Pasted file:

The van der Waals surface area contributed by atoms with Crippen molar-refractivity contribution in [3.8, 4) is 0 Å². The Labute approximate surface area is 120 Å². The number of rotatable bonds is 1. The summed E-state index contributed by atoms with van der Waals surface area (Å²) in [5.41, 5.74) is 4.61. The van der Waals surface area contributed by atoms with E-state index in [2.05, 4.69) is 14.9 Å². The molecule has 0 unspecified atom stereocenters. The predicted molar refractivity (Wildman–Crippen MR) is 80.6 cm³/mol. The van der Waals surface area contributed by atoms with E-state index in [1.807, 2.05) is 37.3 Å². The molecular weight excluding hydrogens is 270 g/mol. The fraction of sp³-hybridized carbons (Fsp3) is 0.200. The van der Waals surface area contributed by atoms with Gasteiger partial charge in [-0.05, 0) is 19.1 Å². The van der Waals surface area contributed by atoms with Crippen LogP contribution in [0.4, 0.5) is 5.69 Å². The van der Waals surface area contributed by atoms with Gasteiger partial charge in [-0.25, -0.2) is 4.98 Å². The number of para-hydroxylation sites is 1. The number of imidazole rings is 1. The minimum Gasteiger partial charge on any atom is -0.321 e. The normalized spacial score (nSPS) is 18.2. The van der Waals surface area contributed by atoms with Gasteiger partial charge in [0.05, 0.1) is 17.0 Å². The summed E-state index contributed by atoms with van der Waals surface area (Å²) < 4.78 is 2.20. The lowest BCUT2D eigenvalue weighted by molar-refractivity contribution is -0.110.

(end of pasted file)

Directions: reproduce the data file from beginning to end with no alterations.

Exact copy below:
The van der Waals surface area contributed by atoms with Crippen molar-refractivity contribution in [3.8, 4) is 0 Å². The Labute approximate surface area is 120 Å². The number of rotatable bonds is 1. The summed E-state index contributed by atoms with van der Waals surface area (Å²) in [5.41, 5.74) is 4.61. The van der Waals surface area contributed by atoms with E-state index in [2.05, 4.69) is 14.9 Å². The molecule has 0 unspecified atom stereocenters. The predicted molar refractivity (Wildman–Crippen MR) is 80.6 cm³/mol. The van der Waals surface area contributed by atoms with E-state index in [1.807, 2.05) is 37.3 Å². The molecular weight excluding hydrogens is 270 g/mol. The fraction of sp³-hybridized carbons (Fsp3) is 0.200. The van der Waals surface area contributed by atoms with Gasteiger partial charge in [-0.05, 0) is 19.1 Å². The van der Waals surface area contributed by atoms with Crippen LogP contribution in [0.4, 0.5) is 5.69 Å². The van der Waals surface area contributed by atoms with Gasteiger partial charge in [-0.25, -0.2) is 4.98 Å². The number of para-hydroxylation sites is 1. The number of imidazole rings is 1. The minimum Gasteiger partial charge on any atom is -0.321 e. The normalized spacial score (nSPS) is 18.2. The van der Waals surface area contributed by atoms with Gasteiger partial charge in [0.05, 0.1) is 17.0 Å². The summed E-state index contributed by atoms with van der Waals surface area (Å²) < 4.78 is 2.20. The lowest BCUT2D eigenvalue weighted by molar-refractivity contribution is -0.110.